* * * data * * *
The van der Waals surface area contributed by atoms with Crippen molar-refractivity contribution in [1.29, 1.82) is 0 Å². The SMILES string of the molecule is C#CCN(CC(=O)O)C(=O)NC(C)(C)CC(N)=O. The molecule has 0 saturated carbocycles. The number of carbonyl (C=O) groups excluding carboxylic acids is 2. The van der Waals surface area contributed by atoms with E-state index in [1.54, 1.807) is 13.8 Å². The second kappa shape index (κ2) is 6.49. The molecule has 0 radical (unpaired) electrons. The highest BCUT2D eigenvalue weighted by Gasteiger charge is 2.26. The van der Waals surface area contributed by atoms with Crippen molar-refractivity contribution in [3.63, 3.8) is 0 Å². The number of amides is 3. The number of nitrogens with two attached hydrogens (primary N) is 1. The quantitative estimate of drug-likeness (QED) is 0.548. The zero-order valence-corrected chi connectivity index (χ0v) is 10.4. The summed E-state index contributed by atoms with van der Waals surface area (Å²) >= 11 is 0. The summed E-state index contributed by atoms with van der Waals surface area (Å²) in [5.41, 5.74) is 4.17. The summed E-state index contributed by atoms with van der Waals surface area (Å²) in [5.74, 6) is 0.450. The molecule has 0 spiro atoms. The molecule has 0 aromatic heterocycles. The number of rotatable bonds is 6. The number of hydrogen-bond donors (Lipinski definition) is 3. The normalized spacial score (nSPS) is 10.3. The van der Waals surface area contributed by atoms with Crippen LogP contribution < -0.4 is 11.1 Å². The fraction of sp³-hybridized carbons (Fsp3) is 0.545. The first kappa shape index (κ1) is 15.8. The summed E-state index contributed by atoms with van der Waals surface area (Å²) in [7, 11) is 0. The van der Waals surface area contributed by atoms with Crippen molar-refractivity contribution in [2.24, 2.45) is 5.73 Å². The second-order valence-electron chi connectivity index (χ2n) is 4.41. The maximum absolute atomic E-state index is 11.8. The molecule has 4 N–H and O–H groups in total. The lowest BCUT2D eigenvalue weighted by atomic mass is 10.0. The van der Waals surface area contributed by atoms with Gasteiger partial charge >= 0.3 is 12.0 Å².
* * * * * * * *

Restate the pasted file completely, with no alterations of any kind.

The van der Waals surface area contributed by atoms with Crippen molar-refractivity contribution in [1.29, 1.82) is 0 Å². The SMILES string of the molecule is C#CCN(CC(=O)O)C(=O)NC(C)(C)CC(N)=O. The molecule has 0 saturated carbocycles. The number of carbonyl (C=O) groups excluding carboxylic acids is 2. The van der Waals surface area contributed by atoms with E-state index in [1.54, 1.807) is 13.8 Å². The second kappa shape index (κ2) is 6.49. The molecule has 0 radical (unpaired) electrons. The highest BCUT2D eigenvalue weighted by Gasteiger charge is 2.26. The van der Waals surface area contributed by atoms with Crippen molar-refractivity contribution in [3.63, 3.8) is 0 Å². The number of amides is 3. The number of nitrogens with two attached hydrogens (primary N) is 1. The quantitative estimate of drug-likeness (QED) is 0.548. The zero-order valence-corrected chi connectivity index (χ0v) is 10.4. The summed E-state index contributed by atoms with van der Waals surface area (Å²) >= 11 is 0. The summed E-state index contributed by atoms with van der Waals surface area (Å²) in [5.41, 5.74) is 4.17. The summed E-state index contributed by atoms with van der Waals surface area (Å²) in [5.74, 6) is 0.450. The molecule has 0 spiro atoms. The molecule has 0 aromatic heterocycles. The number of rotatable bonds is 6. The number of hydrogen-bond donors (Lipinski definition) is 3. The normalized spacial score (nSPS) is 10.3. The van der Waals surface area contributed by atoms with Crippen LogP contribution < -0.4 is 11.1 Å². The fraction of sp³-hybridized carbons (Fsp3) is 0.545. The first kappa shape index (κ1) is 15.8. The summed E-state index contributed by atoms with van der Waals surface area (Å²) in [7, 11) is 0. The van der Waals surface area contributed by atoms with Crippen molar-refractivity contribution in [2.24, 2.45) is 5.73 Å². The second-order valence-electron chi connectivity index (χ2n) is 4.41. The maximum absolute atomic E-state index is 11.8. The molecule has 4 N–H and O–H groups in total. The lowest BCUT2D eigenvalue weighted by atomic mass is 10.0. The van der Waals surface area contributed by atoms with Gasteiger partial charge >= 0.3 is 12.0 Å².